What Happens If You Wait Too Long to Get a Crown?
What Is a Crown in Dentistry?
It is a dental appliance that can repair and restore teeth’ enamel. Dental crowns typically look like natural teeth in shape. If you opt for porcelain dental crowns, they will also match your natural teeth’ color.
What Does a Crown Do?
Dental crowns are for restoring damaged tooth structure. A dental crown encapsulates an entire tooth, serving as a replacement for the enamel like a dental cap would.
In this way, the dentist will use a tooth crown to restore strength and optimize the functionality of diseased or damaged teeth.
Some of the dental problems that a dental crown can fix are:
- Broken, chipped, and cracked teeth – particularly if a big chunk of the tooth’s framework is compromised. At a crown dental clinic, a tooth crown is an ideal solution for fractures to prevent tooth loss.
- To hold dental fillings – after repairing your diseased tooth with a tooth filling, you may still need a dental crown. The role of a tooth crown in such a case is to hold the tooth filling in place while reinforcing the tooth’s strength. It is usually necessary when you receive a sizeable dental filling that may weaken the remaining tooth structure.
- For dental implants – the only way to complete an implantation procedure is by using a different dental appliance to crown the implant. In many cases, particularly regarding single-tooth replacements, dentists use dental crowns to complete implantation treatments.
- For bridgework – dental bridges are crucial for replacing lost teeth. However, they feature an artificial replacement tooth called a pontic that cannot replace teeth independently. Instead, the pontic requires reinforcement from one or two dental crowns anchored on the existing adjacent teeth.
What to Expect When Getting a Dental Crown?
The procedures for getting dental crowns at Okemos Smile Center are often much different from what patients anticipate. Although surgery is not involved when installing dental crowns, the procedure is invasive.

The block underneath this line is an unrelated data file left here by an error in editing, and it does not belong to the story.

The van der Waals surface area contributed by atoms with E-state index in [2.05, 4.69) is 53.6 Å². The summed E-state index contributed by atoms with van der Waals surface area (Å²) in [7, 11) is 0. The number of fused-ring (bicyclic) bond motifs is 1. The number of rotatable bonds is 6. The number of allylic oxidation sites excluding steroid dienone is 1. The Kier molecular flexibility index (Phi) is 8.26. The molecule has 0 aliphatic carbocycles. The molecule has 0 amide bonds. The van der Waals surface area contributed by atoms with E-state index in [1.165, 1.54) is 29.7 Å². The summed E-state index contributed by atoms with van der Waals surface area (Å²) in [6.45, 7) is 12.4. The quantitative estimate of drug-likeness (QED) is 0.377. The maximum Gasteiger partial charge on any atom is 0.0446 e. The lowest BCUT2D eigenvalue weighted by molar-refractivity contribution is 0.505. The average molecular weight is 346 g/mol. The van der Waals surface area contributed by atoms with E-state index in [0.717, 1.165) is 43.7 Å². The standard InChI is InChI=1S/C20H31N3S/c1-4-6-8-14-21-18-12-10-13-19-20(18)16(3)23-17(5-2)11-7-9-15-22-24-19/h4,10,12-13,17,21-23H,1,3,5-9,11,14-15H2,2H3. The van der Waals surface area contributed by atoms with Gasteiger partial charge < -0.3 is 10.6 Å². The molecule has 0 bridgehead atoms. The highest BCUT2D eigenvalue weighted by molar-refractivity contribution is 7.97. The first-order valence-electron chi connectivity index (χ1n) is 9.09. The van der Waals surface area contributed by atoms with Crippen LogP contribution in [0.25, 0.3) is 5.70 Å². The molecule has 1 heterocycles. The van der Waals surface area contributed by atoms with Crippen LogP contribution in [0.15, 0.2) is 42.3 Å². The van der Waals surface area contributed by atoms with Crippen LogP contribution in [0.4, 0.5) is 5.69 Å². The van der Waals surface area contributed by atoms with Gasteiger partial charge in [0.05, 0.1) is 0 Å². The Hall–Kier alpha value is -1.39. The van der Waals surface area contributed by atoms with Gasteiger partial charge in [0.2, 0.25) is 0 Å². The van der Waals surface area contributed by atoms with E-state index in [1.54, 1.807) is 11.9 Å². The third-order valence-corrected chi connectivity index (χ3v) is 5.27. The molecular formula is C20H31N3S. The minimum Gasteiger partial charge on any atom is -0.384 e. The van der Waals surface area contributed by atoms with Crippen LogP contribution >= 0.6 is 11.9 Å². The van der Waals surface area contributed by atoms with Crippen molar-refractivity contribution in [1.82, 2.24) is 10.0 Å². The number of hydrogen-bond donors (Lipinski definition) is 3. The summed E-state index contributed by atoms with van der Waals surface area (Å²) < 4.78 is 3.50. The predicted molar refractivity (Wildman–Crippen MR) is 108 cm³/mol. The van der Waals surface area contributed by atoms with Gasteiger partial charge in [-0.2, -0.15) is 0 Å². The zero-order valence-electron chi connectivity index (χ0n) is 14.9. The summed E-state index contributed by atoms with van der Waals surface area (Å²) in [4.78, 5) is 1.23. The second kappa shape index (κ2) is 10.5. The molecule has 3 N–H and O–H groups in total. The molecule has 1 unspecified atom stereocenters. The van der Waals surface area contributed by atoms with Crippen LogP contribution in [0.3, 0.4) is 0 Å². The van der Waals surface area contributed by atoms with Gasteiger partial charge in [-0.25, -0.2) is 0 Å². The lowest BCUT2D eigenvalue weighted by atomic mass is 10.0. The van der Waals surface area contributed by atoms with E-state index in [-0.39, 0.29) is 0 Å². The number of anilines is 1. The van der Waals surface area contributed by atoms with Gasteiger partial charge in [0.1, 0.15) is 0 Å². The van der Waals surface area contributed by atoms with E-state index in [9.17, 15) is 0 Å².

Some of the steps to anticipate during your treatment are:
- Numbing – dentists use local anesthesia to numb your mouth, ensuring you undergo a pain-free and comfortable procedure. Sedation may be necessary if you have dental anxiety or have trouble sitting still during your treatment.
- Tooth preparation – typically involves shaving the tooth’s enamel. The dentist will remove all the damaged portions of your tooth’s structure. Besides that, the goal is to create ample room for a dental crown.
- Taking impressions – the dentist will take impressions of your prepared tooth. The molded impressions serve as measurements for customizing a perfectly fitting dental crown.
- Temporary crown – your dentist will place a temporary crown over your tooth. The crown will protect the target tooth for the next two weeks as your dentist works on creating your permanent crown in a dental laboratory.
- Installation of the crown – your dentist will be ready to install the crown on the second dental visit. The process employs dental cement and lasers to cure it. The crown should take a few minutes to adhere to your natural tooth.
Why Shouldn’t You Wait to Get a Crown?
Getting a dental crown immediately after your dental trauma is crucial for optimizing your mouth’s functionality. Unfortunately, way too many people delay their treatments because they do not comprehend the benefits of getting dental crowns.
Our dentist near you advises against waiting too long before getting a crown because the damage can advance and worsen. Ideally, the longer you leave a tooth unprotected, the more likely the damage will get too large.
Eventually, you will not have much of your natural tooth structure remaining. You cannot benefit from a dental crown if your tooth structure gets severely compromised. You need to consider other treatment options like tooth extractions and dental implants.
Besides, dental crowns have many benefits, including the following:
- They look and feel like natural teeth, giving your smile the aesthetic elevation you desire.
- They restore your mouth’s optimal functionality.
- They prevent the need for tooth extractions.
- They are durable – most dental crowns last between 10 and 15 years.